More specifically, Stone’s client had been a lovely redhead, who also happened to be the head of MI6, the foreign arm of British Intelligence.
“And,” Eggers said, “I perceive that your work for them resulted in the resignation and arrest of the British foreign secretary and the home secretary.”
“I cannot either confirm or deny your perception,” Stone said, “but just between the three of us, I would be very much surprised if those two gentlemen ever came to trial.”
“I suppose, if that happened, too much embarrassing information would come to light,” Eggers said.
“That is what I suppose, too,” Stone replied, “though no one has said as much to me. The government managed to keep it out of the British newspapers by employing the Official Secrets Act.”
“It made the New York Times,” Eggers said.
“All copies of which were banned for sale that day in the UK,” Stone said. “I don’t think that sort of thing has happened since the abdication of Edward the Eighth.”
“I’m glad your name was kept out of it,” Eggers said. “The firm would not have liked that sort of publicity. Our London office has too many clients who might have been embarrassed by your participation.”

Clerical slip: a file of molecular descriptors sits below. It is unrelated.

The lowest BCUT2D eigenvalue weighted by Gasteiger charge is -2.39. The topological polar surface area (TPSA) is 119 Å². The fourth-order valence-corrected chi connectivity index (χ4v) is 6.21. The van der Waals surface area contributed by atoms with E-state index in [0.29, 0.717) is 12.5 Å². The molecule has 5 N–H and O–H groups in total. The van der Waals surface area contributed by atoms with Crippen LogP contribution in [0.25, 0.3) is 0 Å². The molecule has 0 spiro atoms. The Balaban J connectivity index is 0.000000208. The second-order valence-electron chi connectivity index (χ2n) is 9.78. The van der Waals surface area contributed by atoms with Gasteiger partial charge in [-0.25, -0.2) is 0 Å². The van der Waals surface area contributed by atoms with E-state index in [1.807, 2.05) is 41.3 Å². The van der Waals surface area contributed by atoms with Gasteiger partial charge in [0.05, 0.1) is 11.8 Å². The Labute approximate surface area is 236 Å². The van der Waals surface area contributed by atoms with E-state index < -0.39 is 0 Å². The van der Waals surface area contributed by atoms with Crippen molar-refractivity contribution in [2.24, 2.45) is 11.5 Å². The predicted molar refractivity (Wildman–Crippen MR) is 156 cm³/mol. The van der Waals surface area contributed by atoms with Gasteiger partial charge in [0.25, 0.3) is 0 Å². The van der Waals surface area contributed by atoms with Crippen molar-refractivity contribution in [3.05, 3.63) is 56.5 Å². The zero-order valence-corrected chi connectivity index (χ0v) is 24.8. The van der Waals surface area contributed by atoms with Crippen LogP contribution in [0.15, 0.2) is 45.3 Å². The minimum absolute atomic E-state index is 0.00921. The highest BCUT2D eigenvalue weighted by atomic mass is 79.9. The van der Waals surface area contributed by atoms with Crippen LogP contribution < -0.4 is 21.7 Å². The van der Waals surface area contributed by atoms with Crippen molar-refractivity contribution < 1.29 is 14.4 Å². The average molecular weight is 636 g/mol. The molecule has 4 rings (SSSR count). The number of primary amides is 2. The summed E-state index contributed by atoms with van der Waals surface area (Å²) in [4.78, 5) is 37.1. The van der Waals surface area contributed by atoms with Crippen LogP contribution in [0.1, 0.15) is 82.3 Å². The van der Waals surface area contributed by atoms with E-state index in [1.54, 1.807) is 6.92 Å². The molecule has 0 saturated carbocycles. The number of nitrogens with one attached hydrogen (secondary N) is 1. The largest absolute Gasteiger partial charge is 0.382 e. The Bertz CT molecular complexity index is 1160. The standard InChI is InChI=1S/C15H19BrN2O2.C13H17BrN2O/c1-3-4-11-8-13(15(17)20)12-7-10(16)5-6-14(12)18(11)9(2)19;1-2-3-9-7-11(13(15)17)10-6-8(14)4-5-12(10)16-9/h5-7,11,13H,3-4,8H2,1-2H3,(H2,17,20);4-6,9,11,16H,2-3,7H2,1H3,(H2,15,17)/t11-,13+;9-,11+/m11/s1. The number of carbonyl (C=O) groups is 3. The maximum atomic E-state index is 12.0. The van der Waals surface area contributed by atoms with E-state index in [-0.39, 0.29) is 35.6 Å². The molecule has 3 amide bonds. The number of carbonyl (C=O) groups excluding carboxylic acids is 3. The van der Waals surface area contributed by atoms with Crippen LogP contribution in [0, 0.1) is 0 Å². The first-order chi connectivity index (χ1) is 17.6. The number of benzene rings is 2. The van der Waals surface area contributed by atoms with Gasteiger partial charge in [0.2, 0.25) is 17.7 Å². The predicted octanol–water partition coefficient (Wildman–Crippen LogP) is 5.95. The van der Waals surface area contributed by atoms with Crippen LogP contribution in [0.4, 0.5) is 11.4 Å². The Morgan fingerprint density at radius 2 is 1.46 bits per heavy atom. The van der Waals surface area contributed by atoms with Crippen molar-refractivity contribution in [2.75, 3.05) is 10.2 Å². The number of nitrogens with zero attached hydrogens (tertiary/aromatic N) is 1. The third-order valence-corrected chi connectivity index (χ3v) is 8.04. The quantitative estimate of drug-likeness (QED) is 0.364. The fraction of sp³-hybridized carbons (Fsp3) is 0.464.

“I’m glad, too,” Stone said. “Believe me.”
Dinner arrived, and the bottle of Pétrus, which Eggers tasted with some ceremony. “We’ll drink it,” he said to the waiter, and they did.
Stone took the elevator down from the third-floor bedroom of his Turtle Bay town house and walked into his ground-floor offices. He had inherited the house from a great-aunt and had done much of the restoration work himself. He walked down to the office of his secretary, Joan Robertson, and handed her his bonus check. “Get this into the account, please, and send the IRS the taxes.”